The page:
Friday, June 26, 2015

Plaid Fatigue

So, I have these ideas about American landscapes and I made my little test landscape and I used my shirt fabrics because, you know, that's my thing, and that's what I've been using. And the more I have been doing my mental preplanning, the less excited I am. Not about the basic concept, but I am really just kind of burned out on the plaids and stripes. I didn't see that coming, but there it was. Last night as I was drifting off to sleep I had a vision of clean, pure flat color.

I have that. Twenty plus years worth of collecting solid color fabrics.

Most fabric artists don't really love solids. Many say there is just not enough variety available. They probably haven't been collecting long enough. Others just don't like that flatness. I sorted through my solids today. These are the bigger pieces. There is another tub of smaller pieces. I'm a little light on blues—not my favorite color. But I'm leaning toward setting the plaids aside for now and digging into those solids. I noticed I have a lot of white and more pink than I will ever use, so I threw a big chunk of each into my nearly exhausted blue-gray dye pot.

I am smitten with the smoky softness of this formerly pink, now dusky purple and that cool, foggy blue.

So. No fabric has been cut. I am thinking, thinking, thinking. I've made stuff with solids before.

American landscapes. I guess it's not really a new idea.


Wednesday, June 24, 2015

A Continuous Line...

One of my favorite things about our big cross-country road trip was watching the landscape change along that 9000 mile continuous line. Anyone who has traveled around this vast country knows that the geography is very diverse. You know when the plane lands in Albuquerque that you are definitely not in Pennsylvania, but flying doesn't ever give you a picture of the transitions that get you from one distinct landscape to another. I became a little obsessed with that idea and I started snapping a lot of photos from the car window that showed examples of The changing face of the countryside. Here are a few of the photos.


Just so many kinds of beautiful...

Naturally, I guess, I began to envision big, horizontal quilts. Not traditional landscapes as much as abstracted impressions. I'm still not quite sure how I might accomplish this, but I tried the idea out small.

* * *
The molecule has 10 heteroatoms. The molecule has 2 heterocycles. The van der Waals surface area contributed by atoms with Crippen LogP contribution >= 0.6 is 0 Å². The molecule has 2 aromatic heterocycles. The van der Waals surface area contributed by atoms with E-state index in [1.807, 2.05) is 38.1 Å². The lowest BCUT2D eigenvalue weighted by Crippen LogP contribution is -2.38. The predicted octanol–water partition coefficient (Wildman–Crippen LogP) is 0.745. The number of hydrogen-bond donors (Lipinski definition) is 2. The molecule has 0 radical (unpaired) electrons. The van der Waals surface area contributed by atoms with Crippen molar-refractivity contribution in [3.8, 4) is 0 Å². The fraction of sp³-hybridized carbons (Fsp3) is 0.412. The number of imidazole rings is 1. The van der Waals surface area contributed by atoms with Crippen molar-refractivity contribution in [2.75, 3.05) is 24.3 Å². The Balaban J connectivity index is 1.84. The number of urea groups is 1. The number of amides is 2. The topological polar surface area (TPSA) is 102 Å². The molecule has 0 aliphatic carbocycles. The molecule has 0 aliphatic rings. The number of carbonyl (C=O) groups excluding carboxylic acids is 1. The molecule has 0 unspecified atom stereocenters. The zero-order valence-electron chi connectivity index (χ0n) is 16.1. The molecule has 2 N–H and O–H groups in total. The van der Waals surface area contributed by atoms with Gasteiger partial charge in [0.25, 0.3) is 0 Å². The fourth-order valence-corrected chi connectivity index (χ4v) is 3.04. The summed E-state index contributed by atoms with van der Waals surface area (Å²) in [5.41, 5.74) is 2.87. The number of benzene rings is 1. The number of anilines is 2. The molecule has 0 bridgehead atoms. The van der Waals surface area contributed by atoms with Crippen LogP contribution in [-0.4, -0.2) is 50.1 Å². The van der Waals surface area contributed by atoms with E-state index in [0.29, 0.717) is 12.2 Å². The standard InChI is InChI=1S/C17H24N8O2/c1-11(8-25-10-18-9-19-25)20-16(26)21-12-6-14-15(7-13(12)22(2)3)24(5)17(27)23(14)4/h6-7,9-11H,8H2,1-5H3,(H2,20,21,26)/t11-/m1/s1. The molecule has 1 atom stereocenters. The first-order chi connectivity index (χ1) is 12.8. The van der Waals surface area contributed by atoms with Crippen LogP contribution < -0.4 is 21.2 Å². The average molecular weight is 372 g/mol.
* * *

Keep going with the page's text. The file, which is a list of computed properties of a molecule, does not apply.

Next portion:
This is a tiny little test piece. (10" x 12") but I think something at least 36" wide is what I am thinking I want. I think it has possibilities. I don't much like the sky, but I can see better ways of dealing with that.

By the way, when I showed the bottom third of the composition in my last post commenters guessed it was farmland in Kansa or Nebraska. It was actually inspired by an amazingly green stretch of New Mexico where the brushy country was cut through with dry stream beds revealing layers of red and pink earth.

So this could be the beginning of a series. I'll share it as I go.


Monday, June 22, 2015

Good to be working

I was happy to be in my studio these past few days. There was so much to catch up with when we got home that it took a few days before I could spend some time working on things. I finished up my second neutral piece for submission for the next High Fiber Diet show and photoed my piece and submitted online for the Oregon SAQA show. I am nervous about that one. My submission didn't get into the last Oregon SAQA show and I felt really crummy about that. I don't know about this one either. I was really literal in my response to the theme and what I am seeing of what some of my friends are working on is subtle. Mine might just be way out of step. But what's done is done and I like it. Photos to come.

So today the deck was clear and I could start to think about all the stuff that went through my head over 9000 miles of views from the car window. First up I knew I needed to over dye some fabric. I need some bruised, storm-comin' sky colors. I've had some great white-on-white striped fabric I've been wanting to add some color to.

Over-dyeing is unpredictable, but I was pretty sure the stripes would take the dye differently. I mixed up what I hoped would be a light blue-green-gray and dyed two chunks of the stripe, leaving one in the dye longer than the other, then threw in a couple of light blue pieces as well. They took a lot more of the dye than the white stripe.

Here's how they looked after I rinsed all the excess dye out. Wet is always much darker than dry. Here's how they came out after they dried and were ironed. The striped pieces are different on the front and back, which is a nice bonus.

The stripes are grayer than I wanted, but these are good, useful colors.

While the fabrics dried I started putting together a small test piece to see if my ideas for some "American" landscapes had any validity.



Tuesday, June 16, 2015

Looking for America

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Never did find the biggest ball of string in America, but really, who needs it?